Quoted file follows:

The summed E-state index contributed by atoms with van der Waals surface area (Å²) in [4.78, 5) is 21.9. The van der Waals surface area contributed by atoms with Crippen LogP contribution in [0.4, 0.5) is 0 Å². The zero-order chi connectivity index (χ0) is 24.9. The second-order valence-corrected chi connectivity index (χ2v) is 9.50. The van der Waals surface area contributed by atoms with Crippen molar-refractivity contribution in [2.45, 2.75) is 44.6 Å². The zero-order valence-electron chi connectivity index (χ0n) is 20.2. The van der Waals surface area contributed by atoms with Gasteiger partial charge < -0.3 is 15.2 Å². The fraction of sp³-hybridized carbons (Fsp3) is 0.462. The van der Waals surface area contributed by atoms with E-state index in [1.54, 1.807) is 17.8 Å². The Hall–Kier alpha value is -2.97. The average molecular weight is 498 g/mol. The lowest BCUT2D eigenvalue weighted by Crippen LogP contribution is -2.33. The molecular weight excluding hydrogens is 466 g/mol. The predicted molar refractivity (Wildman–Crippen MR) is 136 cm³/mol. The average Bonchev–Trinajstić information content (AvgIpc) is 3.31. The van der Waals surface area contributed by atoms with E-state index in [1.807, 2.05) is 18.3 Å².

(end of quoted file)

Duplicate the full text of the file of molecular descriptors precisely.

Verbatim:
The summed E-state index contributed by atoms with van der Waals surface area (Å²) in [4.78, 5) is 21.9. The van der Waals surface area contributed by atoms with Crippen LogP contribution in [0.4, 0.5) is 0 Å². The zero-order chi connectivity index (χ0) is 24.9. The second-order valence-corrected chi connectivity index (χ2v) is 9.50. The van der Waals surface area contributed by atoms with Crippen molar-refractivity contribution in [2.45, 2.75) is 44.6 Å². The zero-order valence-electron chi connectivity index (χ0n) is 20.2. The van der Waals surface area contributed by atoms with Gasteiger partial charge < -0.3 is 15.2 Å². The fraction of sp³-hybridized carbons (Fsp3) is 0.462. The van der Waals surface area contributed by atoms with E-state index in [1.54, 1.807) is 17.8 Å². The Hall–Kier alpha value is -2.97. The average molecular weight is 498 g/mol. The lowest BCUT2D eigenvalue weighted by Crippen LogP contribution is -2.33. The molecular weight excluding hydrogens is 466 g/mol. The predicted molar refractivity (Wildman–Crippen MR) is 136 cm³/mol. The average Bonchev–Trinajstić information content (AvgIpc) is 3.31. The van der Waals surface area contributed by atoms with E-state index in [1.807, 2.05) is 18.3 Å².